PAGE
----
They can strike like lightning, as they showed in the fourth inning Wednesday night. Southern Miss starter Matt Adams had faced the minimum through three innings and the Eagles held a 1-0 lead. Then, Jacob Gonzalez singled up the middle, and one batter later, sweet-swinging Kevin Graham slammed a two-run home run into USM’s Right Field Roost. Before the home crowd could recover from that, Kemp Alderman then launched a massive, solo home run to left field. Little did we know, the Rebels had all the runs they would need with five innings still to play.

Graham’s homer was the game’s big blow and it came on a change-up from Adams that Graham was totally expecting. “He threw me four changes my first at bat,” Graham said. “That’s what I was expecting. That’s what I got, over the middle of the plate and down.”

Drew McDaniel gave the Rebels a quality start, five innings 0f one-run baseball. Jackson Kimbrell, Josh Mallitz and Brandon Johnson then shut the Eagles down on one hit over the last four frames.

“This was obviously a big win,” Bianco said. “They’ve been a top 10 team and this is a tough place to play. You can’t say enough about the job Scott Berry has done here. We needed this and it’s nice to play well tonight in this atmosphere after we played so well last weekend.”

Across the field, Berry lamented what he called “too many non-competitive at bats.”

“We struck out 15 times, and I can’t remember a time when we’ve struck out more than our opponents, but that’s what happened tonight. Not taking anything away from Ole Miss, they pitched it well, but we just didn’t compete. We had runners in scoring position in four innings and didn’t get a hit. We didn’t get anything but Sarge’s (Christopher Sargent’s) second inning home run.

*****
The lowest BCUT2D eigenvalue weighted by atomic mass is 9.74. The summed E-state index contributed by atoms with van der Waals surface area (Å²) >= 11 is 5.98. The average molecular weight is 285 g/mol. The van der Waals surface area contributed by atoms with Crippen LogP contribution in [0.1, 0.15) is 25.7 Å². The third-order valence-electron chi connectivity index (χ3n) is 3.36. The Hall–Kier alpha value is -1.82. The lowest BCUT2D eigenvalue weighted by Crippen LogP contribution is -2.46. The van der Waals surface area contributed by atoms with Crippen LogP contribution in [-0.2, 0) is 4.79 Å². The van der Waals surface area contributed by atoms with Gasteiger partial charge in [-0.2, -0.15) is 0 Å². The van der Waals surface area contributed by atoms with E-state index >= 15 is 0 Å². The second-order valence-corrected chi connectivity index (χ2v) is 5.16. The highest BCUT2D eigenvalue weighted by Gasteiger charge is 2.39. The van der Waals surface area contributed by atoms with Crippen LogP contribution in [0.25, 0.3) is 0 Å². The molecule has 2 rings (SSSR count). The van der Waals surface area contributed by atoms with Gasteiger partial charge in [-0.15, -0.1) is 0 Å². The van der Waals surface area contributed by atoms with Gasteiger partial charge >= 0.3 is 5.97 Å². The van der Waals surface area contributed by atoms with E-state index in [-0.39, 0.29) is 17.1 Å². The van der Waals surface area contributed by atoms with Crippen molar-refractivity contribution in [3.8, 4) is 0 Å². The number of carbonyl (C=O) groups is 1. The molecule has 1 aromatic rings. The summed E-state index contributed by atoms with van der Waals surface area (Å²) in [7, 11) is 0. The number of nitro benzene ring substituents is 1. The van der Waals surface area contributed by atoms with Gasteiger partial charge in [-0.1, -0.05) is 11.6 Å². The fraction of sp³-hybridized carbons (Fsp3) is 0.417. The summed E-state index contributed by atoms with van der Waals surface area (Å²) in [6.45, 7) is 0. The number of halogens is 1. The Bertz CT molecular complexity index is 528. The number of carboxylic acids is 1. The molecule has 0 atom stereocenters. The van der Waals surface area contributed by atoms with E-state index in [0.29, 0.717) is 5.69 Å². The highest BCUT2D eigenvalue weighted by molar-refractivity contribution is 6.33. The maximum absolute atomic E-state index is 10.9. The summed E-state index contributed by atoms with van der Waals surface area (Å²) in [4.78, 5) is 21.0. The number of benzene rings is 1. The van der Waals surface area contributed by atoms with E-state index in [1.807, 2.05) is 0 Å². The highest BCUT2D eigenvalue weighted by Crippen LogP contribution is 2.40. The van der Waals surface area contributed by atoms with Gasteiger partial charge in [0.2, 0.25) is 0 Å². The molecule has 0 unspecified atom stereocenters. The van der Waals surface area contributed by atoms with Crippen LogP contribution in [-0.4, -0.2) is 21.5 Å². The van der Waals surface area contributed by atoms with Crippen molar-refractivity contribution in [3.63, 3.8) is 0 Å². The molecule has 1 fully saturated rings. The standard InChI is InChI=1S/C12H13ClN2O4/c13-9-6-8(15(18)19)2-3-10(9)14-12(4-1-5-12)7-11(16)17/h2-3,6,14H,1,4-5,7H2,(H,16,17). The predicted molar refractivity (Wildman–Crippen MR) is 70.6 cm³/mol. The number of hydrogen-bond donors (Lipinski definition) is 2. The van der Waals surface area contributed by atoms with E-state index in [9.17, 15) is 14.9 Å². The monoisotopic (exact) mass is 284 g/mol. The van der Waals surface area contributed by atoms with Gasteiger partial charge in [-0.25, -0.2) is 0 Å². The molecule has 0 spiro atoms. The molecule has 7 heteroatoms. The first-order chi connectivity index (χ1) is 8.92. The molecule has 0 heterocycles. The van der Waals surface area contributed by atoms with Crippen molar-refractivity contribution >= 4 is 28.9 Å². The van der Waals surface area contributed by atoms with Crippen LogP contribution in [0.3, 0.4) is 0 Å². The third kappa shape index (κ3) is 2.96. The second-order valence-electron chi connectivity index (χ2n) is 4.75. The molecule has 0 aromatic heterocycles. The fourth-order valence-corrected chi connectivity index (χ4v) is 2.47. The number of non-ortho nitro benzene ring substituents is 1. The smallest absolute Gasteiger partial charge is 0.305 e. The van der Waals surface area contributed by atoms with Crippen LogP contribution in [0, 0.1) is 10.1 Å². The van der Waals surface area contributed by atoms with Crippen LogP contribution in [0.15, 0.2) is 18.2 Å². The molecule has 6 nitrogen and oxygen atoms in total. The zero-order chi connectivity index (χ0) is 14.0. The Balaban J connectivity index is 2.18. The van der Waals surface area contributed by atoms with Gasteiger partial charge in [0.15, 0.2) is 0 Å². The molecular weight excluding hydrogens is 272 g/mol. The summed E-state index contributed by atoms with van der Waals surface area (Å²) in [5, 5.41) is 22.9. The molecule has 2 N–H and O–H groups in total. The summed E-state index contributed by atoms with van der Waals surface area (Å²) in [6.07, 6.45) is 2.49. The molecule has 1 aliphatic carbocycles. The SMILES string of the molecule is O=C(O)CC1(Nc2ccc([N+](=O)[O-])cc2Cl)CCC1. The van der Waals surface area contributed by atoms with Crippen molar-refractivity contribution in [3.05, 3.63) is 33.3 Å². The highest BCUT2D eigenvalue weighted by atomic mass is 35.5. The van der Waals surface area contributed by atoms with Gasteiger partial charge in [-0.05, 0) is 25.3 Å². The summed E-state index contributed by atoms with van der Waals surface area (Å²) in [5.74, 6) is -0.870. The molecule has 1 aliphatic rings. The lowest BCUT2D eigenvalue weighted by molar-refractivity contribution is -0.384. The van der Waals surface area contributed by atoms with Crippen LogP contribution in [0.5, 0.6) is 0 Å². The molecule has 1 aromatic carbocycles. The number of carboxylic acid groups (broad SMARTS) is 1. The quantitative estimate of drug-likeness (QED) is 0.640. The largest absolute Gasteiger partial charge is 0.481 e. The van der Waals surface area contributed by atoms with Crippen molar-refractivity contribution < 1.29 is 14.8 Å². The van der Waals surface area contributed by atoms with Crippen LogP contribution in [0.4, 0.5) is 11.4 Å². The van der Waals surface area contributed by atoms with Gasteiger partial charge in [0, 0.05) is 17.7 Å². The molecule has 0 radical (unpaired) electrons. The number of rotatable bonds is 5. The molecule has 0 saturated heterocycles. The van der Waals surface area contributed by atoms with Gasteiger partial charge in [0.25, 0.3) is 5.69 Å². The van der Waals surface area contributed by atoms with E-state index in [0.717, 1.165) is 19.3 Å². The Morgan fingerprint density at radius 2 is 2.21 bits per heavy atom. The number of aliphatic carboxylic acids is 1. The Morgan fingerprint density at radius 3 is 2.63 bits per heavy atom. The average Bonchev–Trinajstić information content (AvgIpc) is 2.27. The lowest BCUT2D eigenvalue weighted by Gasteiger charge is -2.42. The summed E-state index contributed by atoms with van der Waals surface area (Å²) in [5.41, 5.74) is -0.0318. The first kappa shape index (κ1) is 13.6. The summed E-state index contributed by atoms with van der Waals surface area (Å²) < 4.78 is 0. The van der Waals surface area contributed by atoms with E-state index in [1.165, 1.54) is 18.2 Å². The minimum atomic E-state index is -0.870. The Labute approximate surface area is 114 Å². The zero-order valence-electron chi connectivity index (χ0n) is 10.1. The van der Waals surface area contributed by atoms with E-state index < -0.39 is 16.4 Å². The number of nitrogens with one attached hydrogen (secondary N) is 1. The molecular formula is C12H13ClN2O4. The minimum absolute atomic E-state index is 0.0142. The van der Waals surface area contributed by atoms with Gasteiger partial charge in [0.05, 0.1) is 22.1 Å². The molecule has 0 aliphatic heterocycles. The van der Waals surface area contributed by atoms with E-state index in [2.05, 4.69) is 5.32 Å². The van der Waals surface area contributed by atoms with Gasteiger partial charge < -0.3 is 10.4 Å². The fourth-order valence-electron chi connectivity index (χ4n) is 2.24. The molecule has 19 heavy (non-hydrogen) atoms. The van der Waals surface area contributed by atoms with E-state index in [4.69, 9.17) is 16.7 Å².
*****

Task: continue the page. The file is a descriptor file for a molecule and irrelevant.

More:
“We’ve scored five runs in our last three losses,” Berry continued. “That’s not going to get it.”

Slugger Slade Wilks is back in the Eagles lineup after missing four games, but Reece Ewing, the normally the No. 3 hitter in the Southern Miss order, has now missed nine straight games with a broken hand that has healed slowly. Let’s put it this way: The Eagles lineup looks a lot different without him in it.

Berry said Ewing will visit a hand specialist Thursday, but he didn’t sound hopeful of getting him back any time soon — and certainly not for this weekend’s big conference series.

Berry’s offense currently needs a shot in the arm, and Ewing is not where it’s coming from — at least not immediately. If there’s a silver lining for the Golden Eagles, it’s this: This is baseball. It can turn back around as quickly as it just turned around.

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Rick Cleveland, a native of Hattiesburg and resident of Jackson, has been Mississippi Today’s sports columnist since 2016. A graduate of the University of Southern Mississippi with a bachelor’s in journalism, Rick has worked for the Monroe (La.) News Star World, Jackson Daily News and Clarion Ledger. He was sports editor of Hattiesburg American, executive director of the Mississippi Sports Hall of Fame. His work as a syndicated columnist and celebrated sports writer has appeared in numerous magazines, periodicals and newspapers.
Rick has been recognized 13 times as Mississippi Sports Writer of the Year, and is recipient of multiple awards and honors for his reporting and writing.